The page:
ERIC Number: ED290173
Record Type: RIE
Publication Date: 1987-Nov
Reference Count: N/A
Critical Thinking through Creative Thinking.
While there has been much debate about defining and teaching critical thinking, little discussion has occurred regarding the connection between critical thinking and creative thinking, especially in relationship to teaching speech communication. While it was once thought that creativity is something that some are born with and some are not, recent research has found that creativity can be fostered like any other thinking skill. Findings have revealed that mastering any kind of knowledge requires both creativity and critical skills, while early stages of learning require simple memorization of rules. Both the "soft" thinking behaviors of creative thinking (such as dreams and fantasies) and the "hard" behaviors of critical thinking (such as reason and reality) are needed to solve complex problems. Thus, to encourage creative as well as critical thinking in speech classes, educators must take care to create classroom environments conducive to both kinds of thought. A nonthreatening atmosphere, emphasis on communication, and liberal doses of humor all support higher level thinking skills. A system of motivating rewards (for instance, showing how learning a skill connects with the students' lives) is also beneficial. Positive teacher attitudes, a belief that students can foster their own learning, and encouragement of classroom communication are other ways to help speech communication students develop creative and critical thinking skills. (SKC)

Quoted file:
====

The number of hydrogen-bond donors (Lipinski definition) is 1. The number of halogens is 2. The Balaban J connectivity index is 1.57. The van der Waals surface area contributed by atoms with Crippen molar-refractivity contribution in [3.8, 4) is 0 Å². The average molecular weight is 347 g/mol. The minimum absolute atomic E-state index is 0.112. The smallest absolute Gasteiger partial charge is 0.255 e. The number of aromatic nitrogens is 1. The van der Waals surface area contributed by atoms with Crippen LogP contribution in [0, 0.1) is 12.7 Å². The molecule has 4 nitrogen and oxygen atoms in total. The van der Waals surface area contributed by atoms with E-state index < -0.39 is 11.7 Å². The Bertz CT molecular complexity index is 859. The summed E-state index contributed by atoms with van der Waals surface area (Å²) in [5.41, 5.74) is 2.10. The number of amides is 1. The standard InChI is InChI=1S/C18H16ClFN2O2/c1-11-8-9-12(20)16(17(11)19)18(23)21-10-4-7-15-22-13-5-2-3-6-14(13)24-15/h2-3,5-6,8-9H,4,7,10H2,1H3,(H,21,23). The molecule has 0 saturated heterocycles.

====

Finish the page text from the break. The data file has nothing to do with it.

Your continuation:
Descriptors: Classroom Communication, Cognitive Processes, Cognitive Style, Communication Research, Creative Thinking, Creativity, Critical Thinking, Higher Education, Learning Processes, Learning Theories, Logical Thinking, Metacognition, Secondary Education, Speech Communication, Speech Instruction, Teaching Methods
Publication Type: Speeches/Meeting Papers
Education Level: N/A
Authoring Institution: N/A
Note: Paper presented at the Annual Meeting of the Speech Communication Association (73rd, Boston, MA, November 5-8, 1987).